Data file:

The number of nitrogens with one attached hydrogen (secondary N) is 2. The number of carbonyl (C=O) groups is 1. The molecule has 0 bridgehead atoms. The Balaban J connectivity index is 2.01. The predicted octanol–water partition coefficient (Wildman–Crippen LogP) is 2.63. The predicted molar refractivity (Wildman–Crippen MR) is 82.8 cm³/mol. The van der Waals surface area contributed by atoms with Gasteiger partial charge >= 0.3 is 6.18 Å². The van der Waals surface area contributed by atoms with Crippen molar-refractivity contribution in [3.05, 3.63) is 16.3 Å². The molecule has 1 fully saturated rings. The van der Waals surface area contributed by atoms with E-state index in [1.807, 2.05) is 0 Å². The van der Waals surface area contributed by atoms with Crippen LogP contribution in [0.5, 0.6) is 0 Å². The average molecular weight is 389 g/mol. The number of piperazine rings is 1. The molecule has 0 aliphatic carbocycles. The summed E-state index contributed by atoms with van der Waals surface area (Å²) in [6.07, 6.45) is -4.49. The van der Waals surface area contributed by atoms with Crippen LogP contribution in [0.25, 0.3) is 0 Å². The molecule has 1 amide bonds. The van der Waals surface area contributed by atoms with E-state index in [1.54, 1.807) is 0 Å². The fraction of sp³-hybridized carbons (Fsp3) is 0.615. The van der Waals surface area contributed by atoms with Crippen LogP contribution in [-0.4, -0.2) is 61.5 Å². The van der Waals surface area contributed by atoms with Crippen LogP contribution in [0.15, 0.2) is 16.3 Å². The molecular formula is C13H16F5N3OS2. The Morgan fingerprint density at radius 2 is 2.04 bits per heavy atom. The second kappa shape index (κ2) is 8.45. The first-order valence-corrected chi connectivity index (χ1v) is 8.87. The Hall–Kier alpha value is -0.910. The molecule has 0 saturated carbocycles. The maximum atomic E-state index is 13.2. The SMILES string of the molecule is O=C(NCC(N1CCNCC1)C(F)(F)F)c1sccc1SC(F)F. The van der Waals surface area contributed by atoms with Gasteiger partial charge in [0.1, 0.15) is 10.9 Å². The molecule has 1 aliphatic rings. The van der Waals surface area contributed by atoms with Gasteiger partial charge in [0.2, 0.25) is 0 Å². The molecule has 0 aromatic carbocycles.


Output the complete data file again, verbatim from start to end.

The number of nitrogens with one attached hydrogen (secondary N) is 2. The number of carbonyl (C=O) groups is 1. The molecule has 0 bridgehead atoms. The Balaban J connectivity index is 2.01. The predicted octanol–water partition coefficient (Wildman–Crippen LogP) is 2.63. The predicted molar refractivity (Wildman–Crippen MR) is 82.8 cm³/mol. The van der Waals surface area contributed by atoms with Gasteiger partial charge >= 0.3 is 6.18 Å². The van der Waals surface area contributed by atoms with Crippen molar-refractivity contribution in [3.05, 3.63) is 16.3 Å². The molecule has 1 fully saturated rings. The van der Waals surface area contributed by atoms with E-state index in [1.807, 2.05) is 0 Å². The van der Waals surface area contributed by atoms with Crippen LogP contribution in [0.5, 0.6) is 0 Å². The average molecular weight is 389 g/mol. The number of piperazine rings is 1. The molecule has 0 aliphatic carbocycles. The summed E-state index contributed by atoms with van der Waals surface area (Å²) in [6.07, 6.45) is -4.49. The van der Waals surface area contributed by atoms with Crippen LogP contribution in [0.25, 0.3) is 0 Å². The molecule has 1 amide bonds. The van der Waals surface area contributed by atoms with E-state index in [1.54, 1.807) is 0 Å². The fraction of sp³-hybridized carbons (Fsp3) is 0.615. The van der Waals surface area contributed by atoms with Crippen LogP contribution in [-0.4, -0.2) is 61.5 Å². The van der Waals surface area contributed by atoms with Crippen LogP contribution in [0.15, 0.2) is 16.3 Å². The molecular formula is C13H16F5N3OS2. The Morgan fingerprint density at radius 2 is 2.04 bits per heavy atom. The second kappa shape index (κ2) is 8.45. The first-order valence-corrected chi connectivity index (χ1v) is 8.87. The Hall–Kier alpha value is -0.910. The molecule has 0 saturated carbocycles. The maximum atomic E-state index is 13.2. The SMILES string of the molecule is O=C(NCC(N1CCNCC1)C(F)(F)F)c1sccc1SC(F)F. The van der Waals surface area contributed by atoms with Gasteiger partial charge in [0.1, 0.15) is 10.9 Å². The molecule has 1 aliphatic rings. The van der Waals surface area contributed by atoms with Gasteiger partial charge in [0.2, 0.25) is 0 Å². The molecule has 0 aromatic carbocycles.